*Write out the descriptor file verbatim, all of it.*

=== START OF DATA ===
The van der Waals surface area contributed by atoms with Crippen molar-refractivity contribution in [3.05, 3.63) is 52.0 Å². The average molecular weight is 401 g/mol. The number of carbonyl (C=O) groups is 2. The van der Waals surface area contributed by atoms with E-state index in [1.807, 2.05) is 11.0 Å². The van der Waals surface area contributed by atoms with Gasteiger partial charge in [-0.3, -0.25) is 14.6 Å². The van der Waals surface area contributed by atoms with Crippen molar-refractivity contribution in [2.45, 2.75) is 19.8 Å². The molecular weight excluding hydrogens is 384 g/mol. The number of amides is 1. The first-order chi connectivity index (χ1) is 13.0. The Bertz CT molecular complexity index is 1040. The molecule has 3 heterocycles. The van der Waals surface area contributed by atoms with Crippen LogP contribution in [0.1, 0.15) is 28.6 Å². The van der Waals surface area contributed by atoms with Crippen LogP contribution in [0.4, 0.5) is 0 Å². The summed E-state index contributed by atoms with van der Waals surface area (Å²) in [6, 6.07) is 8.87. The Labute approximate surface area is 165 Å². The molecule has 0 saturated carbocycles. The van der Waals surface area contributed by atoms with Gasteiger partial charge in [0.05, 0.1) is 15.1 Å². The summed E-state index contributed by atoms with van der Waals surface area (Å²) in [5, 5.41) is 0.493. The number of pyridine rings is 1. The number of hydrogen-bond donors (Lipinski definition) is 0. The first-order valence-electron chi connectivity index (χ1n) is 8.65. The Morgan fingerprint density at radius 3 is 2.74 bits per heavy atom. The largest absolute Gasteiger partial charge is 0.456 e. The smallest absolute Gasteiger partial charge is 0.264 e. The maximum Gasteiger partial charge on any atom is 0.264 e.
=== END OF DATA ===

The van der Waals surface area contributed by atoms with Crippen molar-refractivity contribution in [3.05, 3.63) is 52.0 Å². The average molecular weight is 401 g/mol. The number of carbonyl (C=O) groups is 2. The van der Waals surface area contributed by atoms with E-state index in [1.807, 2.05) is 11.0 Å². The van der Waals surface area contributed by atoms with Gasteiger partial charge in [-0.3, -0.25) is 14.6 Å². The van der Waals surface area contributed by atoms with Crippen molar-refractivity contribution in [2.45, 2.75) is 19.8 Å². The molecular weight excluding hydrogens is 384 g/mol. The number of amides is 1. The first-order chi connectivity index (χ1) is 13.0. The Bertz CT molecular complexity index is 1040. The molecule has 3 heterocycles. The van der Waals surface area contributed by atoms with Crippen LogP contribution in [0.1, 0.15) is 28.6 Å². The van der Waals surface area contributed by atoms with Crippen LogP contribution in [0.4, 0.5) is 0 Å². The summed E-state index contributed by atoms with van der Waals surface area (Å²) in [6, 6.07) is 8.87. The Labute approximate surface area is 165 Å². The molecule has 0 saturated carbocycles. The van der Waals surface area contributed by atoms with Gasteiger partial charge in [0.05, 0.1) is 15.1 Å². The summed E-state index contributed by atoms with van der Waals surface area (Å²) in [5, 5.41) is 0.493. The number of pyridine rings is 1. The number of hydrogen-bond donors (Lipinski definition) is 0. The first-order valence-electron chi connectivity index (χ1n) is 8.65. The Morgan fingerprint density at radius 3 is 2.74 bits per heavy atom. The largest absolute Gasteiger partial charge is 0.456 e. The smallest absolute Gasteiger partial charge is 0.264 e. The maximum Gasteiger partial charge on any atom is 0.264 e.